Fallacy 1: The more you give, the less you'll have.
Truth 1: Creativity is a flywheel, not a tank.
Creativity is a flywheel that multiplies, not a tank that depletes. Sometimes I worry I'll run out of article ideas. It never happens because each article I write sparks another post idea.
Epiphanies are born in moments of clarity. Writing gives me clarity, so each sentence I write brings new epiphanies. Momentum builds with every keystroke.
You would think the people who write the most run out of ideas the fastest, but the opposite happens. The people who execute on their ideas without fear of running out seem to draw from a bottomless well. Because they do. That's how it works. The more they give, the more they're given to give.
I think that's one of the reasons why successful writers talk about process so much. If you wait until you have a brilliant idea to begin working, you'll miss out on one of the richest idea sources: the work itself.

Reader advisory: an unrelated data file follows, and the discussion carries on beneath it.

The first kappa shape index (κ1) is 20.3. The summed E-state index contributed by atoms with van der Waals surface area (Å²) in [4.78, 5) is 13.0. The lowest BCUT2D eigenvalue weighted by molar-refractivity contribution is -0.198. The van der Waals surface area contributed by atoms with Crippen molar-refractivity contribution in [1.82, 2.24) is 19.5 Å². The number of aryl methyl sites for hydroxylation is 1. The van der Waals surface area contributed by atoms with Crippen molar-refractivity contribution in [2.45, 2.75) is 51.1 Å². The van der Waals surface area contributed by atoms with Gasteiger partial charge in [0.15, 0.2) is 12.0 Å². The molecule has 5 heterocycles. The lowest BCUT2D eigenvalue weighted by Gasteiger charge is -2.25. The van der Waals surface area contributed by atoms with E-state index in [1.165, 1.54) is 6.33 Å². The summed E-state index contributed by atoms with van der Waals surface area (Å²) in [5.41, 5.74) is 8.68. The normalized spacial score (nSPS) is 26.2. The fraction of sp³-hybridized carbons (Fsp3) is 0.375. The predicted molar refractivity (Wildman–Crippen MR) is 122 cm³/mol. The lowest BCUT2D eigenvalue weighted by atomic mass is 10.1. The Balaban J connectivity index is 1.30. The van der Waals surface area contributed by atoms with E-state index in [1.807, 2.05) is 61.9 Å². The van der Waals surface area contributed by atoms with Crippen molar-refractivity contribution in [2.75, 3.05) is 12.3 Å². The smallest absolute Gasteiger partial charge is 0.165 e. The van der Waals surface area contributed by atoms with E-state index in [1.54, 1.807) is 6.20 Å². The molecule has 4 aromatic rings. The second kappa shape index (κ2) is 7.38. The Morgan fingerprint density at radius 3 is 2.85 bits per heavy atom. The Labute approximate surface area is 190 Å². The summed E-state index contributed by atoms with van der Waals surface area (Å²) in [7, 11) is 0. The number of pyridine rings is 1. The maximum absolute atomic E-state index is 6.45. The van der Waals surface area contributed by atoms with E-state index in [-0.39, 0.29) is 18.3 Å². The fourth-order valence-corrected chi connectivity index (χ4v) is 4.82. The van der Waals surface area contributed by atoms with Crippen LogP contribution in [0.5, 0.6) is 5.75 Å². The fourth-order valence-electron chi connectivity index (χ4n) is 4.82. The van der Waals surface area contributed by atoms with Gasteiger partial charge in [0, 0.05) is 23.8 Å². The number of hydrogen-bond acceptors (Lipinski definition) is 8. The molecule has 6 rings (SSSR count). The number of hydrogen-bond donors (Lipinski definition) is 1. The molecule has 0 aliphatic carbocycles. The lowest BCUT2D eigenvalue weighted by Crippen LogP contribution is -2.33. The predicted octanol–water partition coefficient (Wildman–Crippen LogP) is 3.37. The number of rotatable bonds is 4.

Fallacy 2: Some people are born creative. Then, there's the rest of us.
Truth 2: Creativity is a muscle, not a gene.
A common belief is that creativity is an unchangeable trait. Some people are born with it and some aren't. This is discouraging, and it's untrue.
Our souls are wired to create. Maybe it's running a business, writing a book, coding an app, painting a mural, recording a song, or starting a non-profit. What creativity looks like varies from person to person, but the raw material lives within each of us.
Think about it like a muscle. Some people are more athletic than others, but everyone (barring disability/illness) can lift weights in the gym and get stronger whether they're athletically gifted or not.
The difference between creators and non-creators is that creators overcome the Resistance (fear, self-doubt, ego, self-sabatoge, etc.) and non-creators don't. Not because they're better. Not because they have more willpower but because they have a process. Everyday, they create something, they practice, they put the reps in. That's it.